References[edit]

References should be placed immediately subsequent grammar marks, and should be used as frequently as possible. Use the name parameter to cite the same source twice. In the example below, the first ref is given a name since the writer plans on using the reference again - <ref name="Miller, E">(the citation goes here)</ref>. Note how the end-ref tag is required. In the third sentence, which uses the same citation as the first, all that is needed is <ref name="Miller, E"/>; the / signals the end of the citation; the end-ref tag is not needed since no information needs to go between the ref tag and the end-ref tag, except for the name, but that is a parameter.

The <references/> tag indicates that the citations should show up "here".

The Sun is pretty big,<ref name="Miller, E">Miller, E: "The Sun". Academic Press, 2005.</ref>
but the Moon is not so big.<ref>Brown, R: "Size of the Moon", ''Scientific American'', 51(78):46</ref>
The Sun is also quite hot.<ref name="Miller, E"/>
==Notes==
<references/>

Example rendered result:

The Sun is pretty big,[1] but the Moon is not so big.[2] The Sun is also quite hot.[1]

Notes


  1. ^ Miller, E: "The Sun", page 23. Academic Press, 2005.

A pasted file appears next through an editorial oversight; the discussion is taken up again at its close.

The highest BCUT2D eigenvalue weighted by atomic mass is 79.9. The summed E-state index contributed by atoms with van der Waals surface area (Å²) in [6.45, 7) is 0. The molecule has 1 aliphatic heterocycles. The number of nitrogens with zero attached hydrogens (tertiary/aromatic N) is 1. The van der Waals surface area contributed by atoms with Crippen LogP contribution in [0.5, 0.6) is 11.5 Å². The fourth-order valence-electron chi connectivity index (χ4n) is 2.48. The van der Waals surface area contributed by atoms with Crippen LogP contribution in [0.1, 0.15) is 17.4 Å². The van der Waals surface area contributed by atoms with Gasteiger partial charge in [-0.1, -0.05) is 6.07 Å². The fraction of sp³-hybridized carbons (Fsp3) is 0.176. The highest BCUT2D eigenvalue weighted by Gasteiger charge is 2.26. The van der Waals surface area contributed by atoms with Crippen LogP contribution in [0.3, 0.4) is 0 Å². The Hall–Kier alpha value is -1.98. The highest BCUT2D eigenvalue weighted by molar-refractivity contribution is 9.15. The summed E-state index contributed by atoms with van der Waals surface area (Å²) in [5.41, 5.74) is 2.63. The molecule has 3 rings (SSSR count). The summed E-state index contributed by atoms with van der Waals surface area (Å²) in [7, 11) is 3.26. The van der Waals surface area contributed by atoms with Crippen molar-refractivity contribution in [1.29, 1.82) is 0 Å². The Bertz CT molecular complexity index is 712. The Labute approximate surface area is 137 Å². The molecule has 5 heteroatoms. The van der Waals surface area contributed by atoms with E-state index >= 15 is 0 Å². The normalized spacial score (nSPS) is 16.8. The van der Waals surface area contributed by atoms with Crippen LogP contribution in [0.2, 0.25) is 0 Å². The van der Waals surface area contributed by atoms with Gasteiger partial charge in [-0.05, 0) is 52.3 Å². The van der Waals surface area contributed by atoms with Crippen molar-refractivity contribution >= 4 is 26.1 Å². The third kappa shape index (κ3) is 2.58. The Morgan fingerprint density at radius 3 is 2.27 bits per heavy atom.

2. ^ Brown, R: "Size of the Moon", Scientific American, 51(78):46.

Quotation marks[edit]

Quotation marks (and their position relative to other grammatical marks) depend on the quotation.

Correct: Arthur said that the situation is "deplorable".
(When a sentence fragment is quoted, the period is outside.)
Correct: Arthur said, "The situation is deplorable."
(The period is part of the quoted text.)
Correct: Martha asked, "Are you coming?"
(When quoting a question, the question mark belongs inside because the quoted text itself was a question.)
Correct: Did Martha say, "Come with me"?
(The very quote is being questioned, so here, the question mark is correctly outside; the period in the original quote is omitted.)

Headlines[edit]

The first segment of any page should not have a headline - this is the introduction, and it should appear above the table of contents. The subsequent sections may have headlines. The first headline used should be headline 2, ==Headline 1==; for sub-headlines, simply add an "=" to each side; ===Sub Headline 1 of Headline 1===

==Headline 1==
Lorem Ipsum

===Sub Headline 1 of Headline 1===
Lorem Ipsum

====Sub Sub Headline 1 of Sub Headline 1 of Headline 1====
Lorem Ipsum

===Sub Headline 2 of Headline 1===
Lorem Ipsum

==Headline 2==
Lorem Ipsum

Headline 1[edit]

Lorem Ipsum

Sub Headline 1 of Headline 1[edit]

Lorem Ipsum

Sub Sub Headline 1 of Sub Headline 1 of Headline 1[edit]

Lorem Ipsum

Sub Headline 2 of Headline 1[edit]

Lorem Ipsum

Headline 2[edit]

Lorem Ipsum

See also[edit]